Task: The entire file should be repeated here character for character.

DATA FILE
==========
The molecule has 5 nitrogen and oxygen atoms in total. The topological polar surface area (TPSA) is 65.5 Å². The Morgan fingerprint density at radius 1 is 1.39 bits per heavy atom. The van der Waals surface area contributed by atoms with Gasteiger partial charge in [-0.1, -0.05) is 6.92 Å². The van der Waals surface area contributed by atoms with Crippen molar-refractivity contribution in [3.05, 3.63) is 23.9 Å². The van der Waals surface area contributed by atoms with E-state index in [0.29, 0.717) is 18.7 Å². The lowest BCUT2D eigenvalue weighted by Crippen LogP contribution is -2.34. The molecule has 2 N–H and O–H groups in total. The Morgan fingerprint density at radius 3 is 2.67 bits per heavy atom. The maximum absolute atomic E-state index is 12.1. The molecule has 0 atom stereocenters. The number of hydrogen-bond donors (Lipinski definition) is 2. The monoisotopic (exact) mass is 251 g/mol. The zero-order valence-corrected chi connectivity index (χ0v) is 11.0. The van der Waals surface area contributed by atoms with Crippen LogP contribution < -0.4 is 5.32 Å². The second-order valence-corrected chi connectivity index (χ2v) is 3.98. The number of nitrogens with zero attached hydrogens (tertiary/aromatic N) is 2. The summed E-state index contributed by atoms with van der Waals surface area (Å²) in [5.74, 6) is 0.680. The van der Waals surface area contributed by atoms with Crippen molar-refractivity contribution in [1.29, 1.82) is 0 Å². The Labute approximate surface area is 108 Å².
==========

The molecule has 5 nitrogen and oxygen atoms in total. The topological polar surface area (TPSA) is 65.5 Å². The Morgan fingerprint density at radius 1 is 1.39 bits per heavy atom. The van der Waals surface area contributed by atoms with Gasteiger partial charge in [-0.1, -0.05) is 6.92 Å². The van der Waals surface area contributed by atoms with Crippen molar-refractivity contribution in [3.05, 3.63) is 23.9 Å². The van der Waals surface area contributed by atoms with E-state index in [0.29, 0.717) is 18.7 Å². The lowest BCUT2D eigenvalue weighted by Crippen LogP contribution is -2.34. The molecule has 2 N–H and O–H groups in total. The Morgan fingerprint density at radius 3 is 2.67 bits per heavy atom. The maximum absolute atomic E-state index is 12.1. The molecule has 0 atom stereocenters. The number of hydrogen-bond donors (Lipinski definition) is 2. The monoisotopic (exact) mass is 251 g/mol. The zero-order valence-corrected chi connectivity index (χ0v) is 11.0. The van der Waals surface area contributed by atoms with Crippen LogP contribution < -0.4 is 5.32 Å². The second-order valence-corrected chi connectivity index (χ2v) is 3.98. The number of nitrogens with zero attached hydrogens (tertiary/aromatic N) is 2. The summed E-state index contributed by atoms with van der Waals surface area (Å²) in [5.74, 6) is 0.680. The van der Waals surface area contributed by atoms with Crippen molar-refractivity contribution in [1.29, 1.82) is 0 Å². The Labute approximate surface area is 108 Å².